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Elena Korchmina

Department of Economics


What are your research interests?
I am interested in the Economic History of Early Modern Europe, especially the Fiscal History of European Elites. I have a PhD in Russian History and have since specialized in pre-industrial Russian economic history. 

How did you become interested in your field of research?
I sincerely believe that history, and especially economic history, begins with archives that help us get rid of the myths that are so convenient for modern people. The main question of my Marie Curie research originated with Russian philosophers and researchers of the mid-19th century who observed how life in Denmark was gradually improving relative to life in Russia

What research question would you above all like to find the answer to? And why is that?
My MCSA project “Denmark and Russia: Why two Arctic empires developed so differently and continue to diverge?” (DEAR) examines Russo-Danish relations in the 18th and the 19th centuries. For the entire 18th century, the two states were very close in terms of economic and institutional development, but after the abolition of serfdom in Denmark in 1800 their paths diverged significantly. This was most striking with the gradual collapse of the Danish empire, and the subsequent rapid development of the remaining territory, whereas Russia remains relatively “backward”, but with its territory largely intact. From the 1860s until the 1920s a much-reduced Denmark became a teacher to its larger partner through the transfer of knowledge, expertise, and experts – a process which aided Russian development, and demonstrates the links between the two countries.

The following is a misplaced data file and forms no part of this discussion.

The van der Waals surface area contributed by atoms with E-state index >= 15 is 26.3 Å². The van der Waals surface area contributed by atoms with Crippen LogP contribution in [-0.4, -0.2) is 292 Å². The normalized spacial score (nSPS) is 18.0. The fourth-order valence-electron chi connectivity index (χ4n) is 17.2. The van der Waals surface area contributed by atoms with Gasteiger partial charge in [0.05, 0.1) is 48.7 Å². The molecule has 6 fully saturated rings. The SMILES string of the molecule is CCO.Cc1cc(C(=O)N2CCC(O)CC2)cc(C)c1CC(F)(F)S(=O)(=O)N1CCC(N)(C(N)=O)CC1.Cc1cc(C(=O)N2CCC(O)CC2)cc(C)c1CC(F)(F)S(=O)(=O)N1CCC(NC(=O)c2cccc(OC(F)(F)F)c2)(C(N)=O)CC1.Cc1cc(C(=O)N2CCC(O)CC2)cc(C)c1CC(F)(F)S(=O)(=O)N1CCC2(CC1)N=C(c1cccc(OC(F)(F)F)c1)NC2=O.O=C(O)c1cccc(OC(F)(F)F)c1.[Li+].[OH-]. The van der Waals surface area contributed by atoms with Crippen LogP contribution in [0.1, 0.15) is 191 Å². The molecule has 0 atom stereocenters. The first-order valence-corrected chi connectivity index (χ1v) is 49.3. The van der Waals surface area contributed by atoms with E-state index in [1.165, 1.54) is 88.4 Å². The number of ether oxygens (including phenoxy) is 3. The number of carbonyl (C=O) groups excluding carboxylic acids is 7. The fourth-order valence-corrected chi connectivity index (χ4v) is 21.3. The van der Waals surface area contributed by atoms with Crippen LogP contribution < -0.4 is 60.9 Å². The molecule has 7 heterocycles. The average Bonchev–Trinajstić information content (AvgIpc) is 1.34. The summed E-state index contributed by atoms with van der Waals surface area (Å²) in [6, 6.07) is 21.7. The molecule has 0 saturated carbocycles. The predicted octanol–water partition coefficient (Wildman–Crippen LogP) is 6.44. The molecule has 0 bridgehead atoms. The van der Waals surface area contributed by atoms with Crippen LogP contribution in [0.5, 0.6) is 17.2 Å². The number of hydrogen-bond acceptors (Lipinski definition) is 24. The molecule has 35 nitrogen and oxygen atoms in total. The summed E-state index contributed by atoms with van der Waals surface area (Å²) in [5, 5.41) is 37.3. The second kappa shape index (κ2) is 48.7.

The historical literature has largely overlooked the links and similarities between the Danish and Russian Empires.  But in fact, from the 15th century, either implicitly or explicitly, Russia and Denmark were united in opposition to a common enemy, Sweden. Both initially looked rather similar: two sizable monarchies covering large parts of northern and continental Europe, as well as Artic territories, with relatively “backward” institutional and technological bases. Until the late nineteenth century both could maintain an illusion of self-sufficiency. Thus, goods from industrial heartlands (e.g. Schleswig and Holstein in the case of Denmark, and the European heartland of Russia, and the Urals) could be traded with inhabitants of fertile agricultural lands (including Denmark proper and the southern part of Russia) or of mountainous regions rich in national resources (Norway and the Urals). Moreover, institutional similarities, most obviously serfdom and an absolutist monarchy, hampered economic and social development. The overarching question motivating the project is to explore what accounts for the ultimately divergent pathways of the two empires as well as the rapid disintegration of the Danish Empire and the survival of the Russian Empire, given their initial similarities. 

Which impact do you expect your research to have on the surrounding society?  
The relationship between Russia and Europe is at a recent low, because Russia is considered as somehow distinct from other European nations. But I believe that Russia is an important part of Europe with close historical links that are often overlooked in contemporary discourse. With my project, I aim to demonstrate that historians and economic historians can play an important role in developing a common ground for improved dialogue.